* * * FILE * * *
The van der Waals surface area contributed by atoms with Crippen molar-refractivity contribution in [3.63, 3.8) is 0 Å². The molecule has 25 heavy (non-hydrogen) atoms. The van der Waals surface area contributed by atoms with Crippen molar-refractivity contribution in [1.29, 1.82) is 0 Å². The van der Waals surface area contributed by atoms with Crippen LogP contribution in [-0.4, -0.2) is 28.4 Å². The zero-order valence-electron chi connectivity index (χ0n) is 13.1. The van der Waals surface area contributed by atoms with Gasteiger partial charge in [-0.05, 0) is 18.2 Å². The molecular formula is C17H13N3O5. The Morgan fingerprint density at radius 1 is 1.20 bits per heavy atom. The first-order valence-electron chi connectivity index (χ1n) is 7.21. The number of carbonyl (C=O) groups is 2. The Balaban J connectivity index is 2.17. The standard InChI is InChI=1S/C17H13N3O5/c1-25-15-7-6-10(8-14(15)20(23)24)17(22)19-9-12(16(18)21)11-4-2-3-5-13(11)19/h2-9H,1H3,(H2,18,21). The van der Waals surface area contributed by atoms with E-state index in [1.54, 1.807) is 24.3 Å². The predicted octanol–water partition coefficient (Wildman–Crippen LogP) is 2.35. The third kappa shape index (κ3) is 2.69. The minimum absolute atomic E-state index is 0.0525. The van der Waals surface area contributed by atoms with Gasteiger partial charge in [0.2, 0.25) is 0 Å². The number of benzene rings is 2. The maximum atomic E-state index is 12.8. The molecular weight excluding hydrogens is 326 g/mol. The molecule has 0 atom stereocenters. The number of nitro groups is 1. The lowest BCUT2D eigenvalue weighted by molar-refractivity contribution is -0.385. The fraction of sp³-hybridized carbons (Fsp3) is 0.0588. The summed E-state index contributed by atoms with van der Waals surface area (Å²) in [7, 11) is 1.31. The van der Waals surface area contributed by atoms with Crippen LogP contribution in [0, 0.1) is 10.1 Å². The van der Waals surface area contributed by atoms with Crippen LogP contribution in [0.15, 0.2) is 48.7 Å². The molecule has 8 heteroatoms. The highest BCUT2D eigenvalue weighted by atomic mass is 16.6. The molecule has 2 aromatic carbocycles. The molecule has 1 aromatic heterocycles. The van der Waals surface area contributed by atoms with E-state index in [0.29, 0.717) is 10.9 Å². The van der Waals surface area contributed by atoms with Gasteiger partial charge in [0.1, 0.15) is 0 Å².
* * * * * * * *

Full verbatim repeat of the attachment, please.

The van der Waals surface area contributed by atoms with Crippen molar-refractivity contribution in [3.63, 3.8) is 0 Å². The molecule has 25 heavy (non-hydrogen) atoms. The van der Waals surface area contributed by atoms with Crippen molar-refractivity contribution in [1.29, 1.82) is 0 Å². The van der Waals surface area contributed by atoms with Crippen LogP contribution in [-0.4, -0.2) is 28.4 Å². The zero-order valence-electron chi connectivity index (χ0n) is 13.1. The van der Waals surface area contributed by atoms with Gasteiger partial charge in [-0.05, 0) is 18.2 Å². The molecular formula is C17H13N3O5. The Morgan fingerprint density at radius 1 is 1.20 bits per heavy atom. The first-order valence-electron chi connectivity index (χ1n) is 7.21. The number of carbonyl (C=O) groups is 2. The Balaban J connectivity index is 2.17. The standard InChI is InChI=1S/C17H13N3O5/c1-25-15-7-6-10(8-14(15)20(23)24)17(22)19-9-12(16(18)21)11-4-2-3-5-13(11)19/h2-9H,1H3,(H2,18,21). The van der Waals surface area contributed by atoms with E-state index in [1.54, 1.807) is 24.3 Å². The predicted octanol–water partition coefficient (Wildman–Crippen LogP) is 2.35. The third kappa shape index (κ3) is 2.69. The minimum absolute atomic E-state index is 0.0525. The van der Waals surface area contributed by atoms with Gasteiger partial charge in [0.2, 0.25) is 0 Å². The number of benzene rings is 2. The maximum atomic E-state index is 12.8. The molecular weight excluding hydrogens is 326 g/mol. The molecule has 0 atom stereocenters. The number of nitro groups is 1. The lowest BCUT2D eigenvalue weighted by molar-refractivity contribution is -0.385. The fraction of sp³-hybridized carbons (Fsp3) is 0.0588. The summed E-state index contributed by atoms with van der Waals surface area (Å²) in [7, 11) is 1.31. The van der Waals surface area contributed by atoms with Crippen LogP contribution in [0, 0.1) is 10.1 Å². The van der Waals surface area contributed by atoms with Crippen LogP contribution in [0.15, 0.2) is 48.7 Å². The molecule has 8 heteroatoms. The highest BCUT2D eigenvalue weighted by atomic mass is 16.6. The molecule has 2 aromatic carbocycles. The molecule has 1 aromatic heterocycles. The van der Waals surface area contributed by atoms with E-state index in [0.29, 0.717) is 10.9 Å². The van der Waals surface area contributed by atoms with Gasteiger partial charge in [0.1, 0.15) is 0 Å².